In the years that followed, the “hard-faced men” and their political friends kept control of the Government. They controlled the banks, the mines, the big industries, largely the press and the cinema. They controlled the means by which the people got their living. They controlled the ways by which most of the people learned about the world outside. This happened in all the big industrialised countries.

Great economic blizzards swept the world in those years. The great inter-war slumps were not acts of God or of blind forces. They were the sure and certain result of the concentration of too much economic power in the hands of too few men. These men had only learned how to act in the interest of their own bureaucratically-run private monopolies which may be likened to totalitarian oligarchies within our democratic State. They had and they felt no responsibility to the nation.

So reads the preface to ‘Let Us Face The Future‘, the 1945 Labour Party manifesto, which ushered in the most radical government in British history. In just six years, Clement Attlee’s leadership saw: the implementation of the Beveridge Report – including child benefit, universal pensions and sick pay; the nationalisation of the railways, water supply, electricity, gas, telecom and the mines; significant improvements in the conditions, hours and pay of workers; a deliberate policy of full employment; over a million new homes built, most of them council houses; and universal health coverage for the whole population in the form of the NHS. This is a remarkable record, especially when set against the misery that followed the First World War. It is this new political programme that Ken Loach’s documentary ‘The Spirit of ’45’ seeks to understand.

The film consists of interviews with ordinary people today (some who remember the Attlee Government, some who are experts in various fields), supplemented by archival footage of the ’45 election and the subsequent government. Sadly there was only one speech by Nye Bevan (I am constantly searching for audio of him speaking…), but there was an amusing party political broadcast by Clement Attlee, and fascinating footage of Winston Churchill being booed on the campaign trial by a crowd shouting “We want Labour! We want Labour!” Some of the stories of the people looking back were dreadful: one man whose mother died giving birth “for want of a pint of blood”; another who slept in a bed with hundreds of bugs and fleas. This was all very moving. But what of the political substance?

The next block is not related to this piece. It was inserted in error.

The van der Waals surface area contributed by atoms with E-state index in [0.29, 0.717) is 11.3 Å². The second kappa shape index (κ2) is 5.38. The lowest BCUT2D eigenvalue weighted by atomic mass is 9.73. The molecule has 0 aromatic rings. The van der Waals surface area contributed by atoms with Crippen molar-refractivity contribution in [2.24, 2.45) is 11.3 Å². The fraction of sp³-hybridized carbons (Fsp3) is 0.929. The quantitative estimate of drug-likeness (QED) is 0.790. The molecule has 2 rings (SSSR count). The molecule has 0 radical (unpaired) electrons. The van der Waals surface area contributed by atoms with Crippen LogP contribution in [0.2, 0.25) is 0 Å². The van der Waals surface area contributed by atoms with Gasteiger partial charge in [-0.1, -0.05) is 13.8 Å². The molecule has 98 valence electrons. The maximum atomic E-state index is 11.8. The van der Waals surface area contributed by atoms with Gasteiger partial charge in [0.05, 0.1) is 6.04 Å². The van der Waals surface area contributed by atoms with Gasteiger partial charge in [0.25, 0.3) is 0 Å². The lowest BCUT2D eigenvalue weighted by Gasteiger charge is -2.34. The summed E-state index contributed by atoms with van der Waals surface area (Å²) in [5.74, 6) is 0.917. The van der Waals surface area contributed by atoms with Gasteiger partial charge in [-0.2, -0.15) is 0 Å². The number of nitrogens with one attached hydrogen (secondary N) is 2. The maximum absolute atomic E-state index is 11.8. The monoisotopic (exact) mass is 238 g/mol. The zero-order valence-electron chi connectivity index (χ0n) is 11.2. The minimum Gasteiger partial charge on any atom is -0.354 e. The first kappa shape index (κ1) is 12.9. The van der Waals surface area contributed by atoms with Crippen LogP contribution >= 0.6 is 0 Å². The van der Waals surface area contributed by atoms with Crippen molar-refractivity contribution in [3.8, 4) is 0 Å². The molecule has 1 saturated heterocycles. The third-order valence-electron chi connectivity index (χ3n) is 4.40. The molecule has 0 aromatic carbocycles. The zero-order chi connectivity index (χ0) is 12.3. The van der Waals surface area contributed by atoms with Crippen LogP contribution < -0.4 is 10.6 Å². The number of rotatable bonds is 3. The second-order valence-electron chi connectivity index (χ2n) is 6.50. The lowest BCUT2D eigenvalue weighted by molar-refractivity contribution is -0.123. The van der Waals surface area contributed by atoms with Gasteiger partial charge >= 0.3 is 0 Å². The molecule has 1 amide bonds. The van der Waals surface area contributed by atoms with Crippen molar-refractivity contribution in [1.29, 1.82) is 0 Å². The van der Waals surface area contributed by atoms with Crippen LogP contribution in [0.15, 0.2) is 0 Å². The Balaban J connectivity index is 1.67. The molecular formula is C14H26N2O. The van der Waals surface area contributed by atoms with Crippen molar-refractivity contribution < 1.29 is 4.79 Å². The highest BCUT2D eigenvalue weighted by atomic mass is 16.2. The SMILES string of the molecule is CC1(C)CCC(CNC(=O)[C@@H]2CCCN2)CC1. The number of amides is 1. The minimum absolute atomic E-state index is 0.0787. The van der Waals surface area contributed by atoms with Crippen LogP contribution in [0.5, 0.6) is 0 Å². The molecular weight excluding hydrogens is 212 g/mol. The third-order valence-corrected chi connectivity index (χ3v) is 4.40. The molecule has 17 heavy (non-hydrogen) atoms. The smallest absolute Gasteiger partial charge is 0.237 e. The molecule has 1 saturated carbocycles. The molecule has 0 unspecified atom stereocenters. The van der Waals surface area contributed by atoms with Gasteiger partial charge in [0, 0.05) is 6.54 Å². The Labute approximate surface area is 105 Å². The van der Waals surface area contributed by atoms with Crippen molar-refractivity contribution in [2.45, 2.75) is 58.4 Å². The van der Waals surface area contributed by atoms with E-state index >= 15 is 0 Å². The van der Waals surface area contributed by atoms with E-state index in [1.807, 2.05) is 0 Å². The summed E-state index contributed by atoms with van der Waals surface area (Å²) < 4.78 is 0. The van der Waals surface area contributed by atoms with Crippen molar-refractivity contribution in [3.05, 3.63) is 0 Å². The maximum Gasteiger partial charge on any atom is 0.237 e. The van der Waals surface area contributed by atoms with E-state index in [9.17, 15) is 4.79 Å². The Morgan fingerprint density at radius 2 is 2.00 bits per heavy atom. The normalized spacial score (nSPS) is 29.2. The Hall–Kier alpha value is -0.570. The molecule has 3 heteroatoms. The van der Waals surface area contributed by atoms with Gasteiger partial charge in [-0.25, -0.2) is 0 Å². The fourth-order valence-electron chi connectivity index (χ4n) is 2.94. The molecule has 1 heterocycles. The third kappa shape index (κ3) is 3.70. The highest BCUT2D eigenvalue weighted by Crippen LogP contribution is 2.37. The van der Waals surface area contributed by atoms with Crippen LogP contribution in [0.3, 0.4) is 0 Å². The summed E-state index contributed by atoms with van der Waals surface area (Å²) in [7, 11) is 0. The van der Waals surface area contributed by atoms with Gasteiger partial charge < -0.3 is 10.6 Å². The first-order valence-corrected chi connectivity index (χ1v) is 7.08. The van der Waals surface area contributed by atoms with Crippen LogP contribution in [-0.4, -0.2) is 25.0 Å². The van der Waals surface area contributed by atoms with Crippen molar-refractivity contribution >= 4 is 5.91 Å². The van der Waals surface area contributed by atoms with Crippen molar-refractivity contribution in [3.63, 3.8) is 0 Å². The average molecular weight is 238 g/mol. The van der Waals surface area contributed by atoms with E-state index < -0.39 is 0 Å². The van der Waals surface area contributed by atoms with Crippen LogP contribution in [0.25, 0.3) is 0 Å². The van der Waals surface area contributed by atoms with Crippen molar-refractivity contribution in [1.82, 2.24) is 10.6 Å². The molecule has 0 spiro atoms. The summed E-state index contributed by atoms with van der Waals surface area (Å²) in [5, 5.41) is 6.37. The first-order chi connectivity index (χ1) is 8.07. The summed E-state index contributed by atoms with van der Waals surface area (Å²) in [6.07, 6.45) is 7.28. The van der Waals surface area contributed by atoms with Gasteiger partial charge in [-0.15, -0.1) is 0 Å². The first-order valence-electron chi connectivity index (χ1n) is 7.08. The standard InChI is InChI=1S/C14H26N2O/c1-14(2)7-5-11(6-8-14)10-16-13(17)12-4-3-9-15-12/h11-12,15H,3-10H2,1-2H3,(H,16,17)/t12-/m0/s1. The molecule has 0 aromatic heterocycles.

In a live question and answer session broadcast after the film, Loach explained that the title is very deliberate. In his account, the key factor was the new consciousness – the ‘spirit’ – that had developed during the war. Tony Benn, reliably appearing as always, gives expression to this new consciousness: “People began to say, if we can have full employment to kill Germans during the war, why can’t we have full employment to build homes after it?” This is undoubtedly correct. The ease with which the unemployment of the Great Depression had been abolished by the war, and the leading role suddenly taken by the state in the organisation of the economy (including temporary nationalisation of the mines and central planning of the railways), opened people’s eyes to the possibilities of a new economic model. Particularly interestingly, this was not merely a passive phenomenon, but was actively encouraged by the wartime coalition: copies of the Beveridge Report were distributed amongst the troops abroad, and they were ordered to form weekly political discussion groups. All rather Red Army!

So the film covers and articulates this new political spirit well. Following this general overview, we are treated to small histories of the major reforms: a section on health, a section on the railways, a section on housing, etc. I felt these sections were somewhat overreliant on personal anecdotes; actual facts and figures would have been helpful (ie. how many new houses were built; how and who did the government pay for the railways and mines?) But the personal stories did bring an important human element to it, with comedy and tragedy often together.

And it is on this note that we are listening to a cute little old man extol the greatness of these reforms, saying “Anybody who tried to attack all that, we should fight”, and then, suddenly, we cut to…

Satan in a skirt?

Satan in a skirt?

And this is where the problems start.

The arrival of Thatcher on screen was greeted with an amusing array of hissing and booing from the audience, and very little else from the film. No context for her rise to power is given. That she won three general elections comfortably is not even shown, let alone explained. No Winter of Discontent, no inflation or strikes, no problems whatsoever. In a mirror of the list of industries nationalised at the start of the film, at the end we are treated to a list of privatisations. Mrs Thatcher apparently swooped into the New Jerusalem, Satan in a skirt, and single-handedly destroyed all that the war generation had achieved.

The film from this point on becomes laced with simplicities. ‘Greed’ replaced ‘working together’. Thatcher ‘made it all about the individual’. No doubt Thatcher brought in (and/or was the product of?) a more individualistic age. But the binary distinction drawn between the selfless post-war era and the selfish Thatcher one is simply untenable. In fact, weren’t we told in this very same film that the only way Bevin was able to create the NHS was by “stuffing [the doctors’] mouths with gold”?